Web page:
CMT News

HOT DISH: Fans' Hearts Break for Kenny Chesney
A Good Man Does Not Deserve This Kind of Treatment
(CMT Hot Dish is a weekly feature written by veteran columnist Hazel Smith. Author of the cookbook, Hazel's Hot Dish: Cookin' With Country Stars, she also shares her recipes at CMT.com.)

My heart is absolutely breaking for Kenny Chesney.

A country music superstar. CMA and ACM entertainer of the year. A dear, sweet friend. Fans by the thousands love this man.

Like a country boy would do, Kenny, at 37, married the woman he wanted to be married to forever. He wasn't flitting away her time.

His wife of four months, actress Renee Zellweger, filed for an annulment. Is there rhyme or reason? Who knows?

I hear she in is New York in acting school and working on a movie about a blind woman who plays a musical instrument -- a remake of the Audrey Hepburn film, Wait Until Dark.

I pray Kenny survives this and turns out stronger than ever. But for now, my heart hurts for a good man who did not deserve this kind of treatment.

Hall of Fame Gets World's Most Famous Mandolin

On Sept. 13, Bill Monroe's friends, kin and fans gathered at the Country Music Hall of Fame and Museum to celebrate the 94th birthday of the Man. Jerry Garcia called Monroe "the Man," and he died wishing he'd played in Bill's band. Bob Dylan was correct when he said to Monroe prior to a performance at the Troubadour in Los Angeles, "You are the only person to develop an original style of music in the 20th century." Dylan expressed a desire to travel on the road with Monroe. But Monroe died in 1996, and it never came to be.

Museum executive director Kyle Young was almost bubbly when he took the microphone at the Ford Theater. He knew the museum had in its possession the crown jewel of country music instruments for the world to view. He correctly called Robert W. "Bob" McLean an angel, for he is the kind and generous man who purchased the famous Gibson F-5 mandolin for the museum. Other museums had failed to come up with the money to purchase the mandolin, built in 1923, which was priced at well over $1 million at one point.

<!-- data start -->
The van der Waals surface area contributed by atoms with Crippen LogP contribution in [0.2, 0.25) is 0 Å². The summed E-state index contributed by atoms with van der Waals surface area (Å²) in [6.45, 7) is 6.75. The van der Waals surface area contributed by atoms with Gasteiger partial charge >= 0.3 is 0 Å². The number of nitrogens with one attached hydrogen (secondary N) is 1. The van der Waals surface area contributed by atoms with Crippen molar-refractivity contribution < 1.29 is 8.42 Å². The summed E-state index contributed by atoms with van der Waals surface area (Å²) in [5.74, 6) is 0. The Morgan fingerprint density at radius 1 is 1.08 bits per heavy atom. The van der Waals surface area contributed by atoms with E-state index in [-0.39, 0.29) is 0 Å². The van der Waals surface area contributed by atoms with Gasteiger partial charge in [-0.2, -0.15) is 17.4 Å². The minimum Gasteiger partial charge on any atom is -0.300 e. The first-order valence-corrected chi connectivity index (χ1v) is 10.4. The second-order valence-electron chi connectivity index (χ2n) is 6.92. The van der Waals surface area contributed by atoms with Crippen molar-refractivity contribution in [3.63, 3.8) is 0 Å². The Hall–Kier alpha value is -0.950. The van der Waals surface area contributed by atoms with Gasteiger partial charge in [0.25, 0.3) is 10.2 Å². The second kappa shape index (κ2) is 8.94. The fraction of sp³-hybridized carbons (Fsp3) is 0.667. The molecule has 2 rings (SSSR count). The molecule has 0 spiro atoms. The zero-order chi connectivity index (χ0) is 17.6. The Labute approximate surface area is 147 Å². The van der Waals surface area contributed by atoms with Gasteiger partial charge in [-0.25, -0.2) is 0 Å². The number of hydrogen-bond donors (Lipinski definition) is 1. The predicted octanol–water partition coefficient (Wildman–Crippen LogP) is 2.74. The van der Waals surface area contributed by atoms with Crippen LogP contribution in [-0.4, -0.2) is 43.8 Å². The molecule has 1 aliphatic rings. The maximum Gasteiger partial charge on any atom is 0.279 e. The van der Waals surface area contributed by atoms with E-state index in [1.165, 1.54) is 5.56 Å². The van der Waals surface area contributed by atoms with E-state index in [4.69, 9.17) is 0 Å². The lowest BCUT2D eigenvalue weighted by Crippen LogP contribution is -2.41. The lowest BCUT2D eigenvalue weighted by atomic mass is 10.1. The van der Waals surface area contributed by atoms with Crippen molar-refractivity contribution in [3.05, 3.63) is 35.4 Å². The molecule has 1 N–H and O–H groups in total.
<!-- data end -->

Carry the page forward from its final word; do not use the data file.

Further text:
McLean, a fan of country music, first raised his head when Mother Maybelle Carter's Gibson L-5 guitar was put on the market at an asking price of $575,000. He purchased the instrument and donated it to the Hall of Fame. McLean was the underwriter of the Earl Scruggs exhibit on display at the museum, and he also purchased Johnny Cash's Martin D-35S guitar and black Gibson guitar and donated both instruments to the museum. It embarrasses McLean when I say he's a saint, but doesn't a saint answer prayers? I think so.

Monroe bought the mandolin in a barbershop in Miami in 1941 for $150. He and the instrument traveled all over the United States, Canada, Europe and Asia during their 50-plus years as a team. Bill loved the tone of the instrument and could recognize it. He once left the mandolin at my house. Later, when he called, my son Terry was playing it. "Who's playing my mandolin?" Bill asked. "How do you know it's your mandolin?" I asked. "The tone," he replied.

Monroe, a proud Kentuckian, told me he named his band the Blue Grass Boys so folks would know where he came from. He began his solo career in October 1939. His music spread like wildfire and had an incredible influence on other artists and other genres, such as Elvis Presley, the Everly Brothers, the Louvin Brothers, Buddy Holly, the Beatles, the Byrds, Bob Dylan, the Flying Burrito Brothers, Country Gazette, Ricky Skaggs, Marty Stuart, Dwight Yoakam, Dolly Parton, Vince Gill, Mark O'Connor, Emmylou Harris, Alison Krauss and others.

Want proof? I once sat next to Carl Perkins during supper at Harlan Howard's house, and Carl told me how he tried to phrase lyrics and sing harmony like Bill Monroe. Sonny Curtis, who played in Buddy Holly's band, the Crickets, told me when they were rehearsing, Buddy would play Monroe's records and tell them to sing harmony like Bill Monroe. And, of course, the Beatles emulated Holly. Most know the story of how Elvis crossed the Ryman stage to apologize to Monroe for "messing up his song," referring to his faster rockabilly version of "Blue Moon of Kentucky." Bill's laconic reply: "If it helped you get your music off the ground, I'm glad you done it."